But Fort Lewis, along with the State Compensation Insurance Fund, fought the case to the Colorado Supreme Court. The court finally ruled in 1957 that Billie was not entitled to death benefits. The justices’ reasoning: Football players are “student athletes” and not college employees.
“Since the evidence does not disclose any contractual obligation to play football, then the employer-employee relationship does not exist,” the court said.
The court explained that Fort Lewis “was not in the football business.”
“In fact, the state-conducted institution, supported by taxpayers, could not as a matter of business enter into the maintenance of a football team for the purpose of making a profit directly or indirectly out of the taxpayers’ money,” the court said.
That passage seems quaint in light of modern college football. Top Division I football teams can make more than $100 million in annual revenue, and athletes are the face of many state educational institutions.
Yet despite the vast growth of the college sports industry, the court’s reasoning continues to guide the NCAA’s relationship with its players.
“It is a foundational case,” Taylor Branch, a Pulitzer Prize-winning historian who has written about the evolution of the NCAA, said in a telephone interview.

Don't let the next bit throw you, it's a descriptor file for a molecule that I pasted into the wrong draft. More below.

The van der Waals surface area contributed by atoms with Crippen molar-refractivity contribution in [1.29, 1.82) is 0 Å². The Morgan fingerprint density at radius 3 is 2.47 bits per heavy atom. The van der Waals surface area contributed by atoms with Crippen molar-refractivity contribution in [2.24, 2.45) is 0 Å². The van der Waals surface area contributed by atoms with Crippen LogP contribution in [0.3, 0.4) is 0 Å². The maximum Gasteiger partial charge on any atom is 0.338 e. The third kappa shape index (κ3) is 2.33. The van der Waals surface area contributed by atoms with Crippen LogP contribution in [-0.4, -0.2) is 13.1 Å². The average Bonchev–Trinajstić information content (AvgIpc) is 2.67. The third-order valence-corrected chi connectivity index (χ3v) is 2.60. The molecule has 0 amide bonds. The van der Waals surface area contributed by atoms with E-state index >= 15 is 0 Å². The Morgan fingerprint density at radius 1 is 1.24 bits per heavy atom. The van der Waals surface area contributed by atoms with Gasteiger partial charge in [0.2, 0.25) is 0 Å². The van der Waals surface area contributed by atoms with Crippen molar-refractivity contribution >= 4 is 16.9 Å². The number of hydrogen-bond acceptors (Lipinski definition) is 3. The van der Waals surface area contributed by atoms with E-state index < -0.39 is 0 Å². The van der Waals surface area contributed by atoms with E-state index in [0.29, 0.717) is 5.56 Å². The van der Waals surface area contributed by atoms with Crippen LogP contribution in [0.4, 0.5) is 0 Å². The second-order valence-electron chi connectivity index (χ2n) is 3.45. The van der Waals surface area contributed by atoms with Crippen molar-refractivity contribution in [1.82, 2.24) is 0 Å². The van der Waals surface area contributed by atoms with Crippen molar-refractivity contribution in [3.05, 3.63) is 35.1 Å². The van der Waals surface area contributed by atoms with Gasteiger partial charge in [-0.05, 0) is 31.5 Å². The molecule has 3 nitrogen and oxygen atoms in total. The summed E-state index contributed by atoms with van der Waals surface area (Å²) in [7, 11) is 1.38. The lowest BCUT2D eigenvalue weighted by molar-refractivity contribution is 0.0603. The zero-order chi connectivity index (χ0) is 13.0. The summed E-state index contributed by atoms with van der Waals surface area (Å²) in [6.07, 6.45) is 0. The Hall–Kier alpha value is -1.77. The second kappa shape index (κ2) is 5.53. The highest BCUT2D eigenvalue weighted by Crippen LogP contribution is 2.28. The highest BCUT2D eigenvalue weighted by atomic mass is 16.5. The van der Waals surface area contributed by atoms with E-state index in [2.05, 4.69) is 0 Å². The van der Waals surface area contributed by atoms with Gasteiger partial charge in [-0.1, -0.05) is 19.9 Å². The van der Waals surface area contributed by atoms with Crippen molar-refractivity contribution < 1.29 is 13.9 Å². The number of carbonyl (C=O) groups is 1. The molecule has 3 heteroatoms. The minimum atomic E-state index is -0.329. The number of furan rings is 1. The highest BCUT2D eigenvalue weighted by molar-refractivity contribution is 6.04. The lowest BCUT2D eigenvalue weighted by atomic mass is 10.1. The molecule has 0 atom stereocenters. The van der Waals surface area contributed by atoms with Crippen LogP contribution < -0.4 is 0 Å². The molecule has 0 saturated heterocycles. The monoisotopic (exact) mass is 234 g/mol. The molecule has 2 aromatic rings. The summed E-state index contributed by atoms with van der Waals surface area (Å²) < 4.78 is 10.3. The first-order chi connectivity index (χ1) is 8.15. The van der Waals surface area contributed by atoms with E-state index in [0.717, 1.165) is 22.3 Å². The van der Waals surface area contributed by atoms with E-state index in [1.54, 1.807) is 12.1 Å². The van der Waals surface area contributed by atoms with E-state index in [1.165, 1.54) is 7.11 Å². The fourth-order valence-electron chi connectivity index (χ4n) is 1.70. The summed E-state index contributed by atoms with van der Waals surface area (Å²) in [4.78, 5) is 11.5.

“It opened up a protection for the NCAA and all of its member colleges to treat their athletes who are generating a lot of money as volunteers, and not have to worry about someone classifying them as employees.”
Dennison’s case saw an early use of the term “student athletes,” now employed to describe everything from a cross country runner who generates no revenue to a top quarterback like Florida State’s Jameis Winston, who may be worth millions to his school.
Walter Byers, the first executive director of the NCAA, crafted the term “student-athlete” in consultation with the organization’s legal department, Branch said. Decades later, the term is the NCAA’s first defense against suggestions college athletes should be paid.
“It has become really almost a mantra,” Branch said.
The term “student-athlete” is widely used even by the NCAA’s critics. In a recent case involving former college athletes’ rights to revenue from video games and other licensing, San Francisco District Court Chief Judge Claudia Wilken used the term 253 times in a 99-page ruling.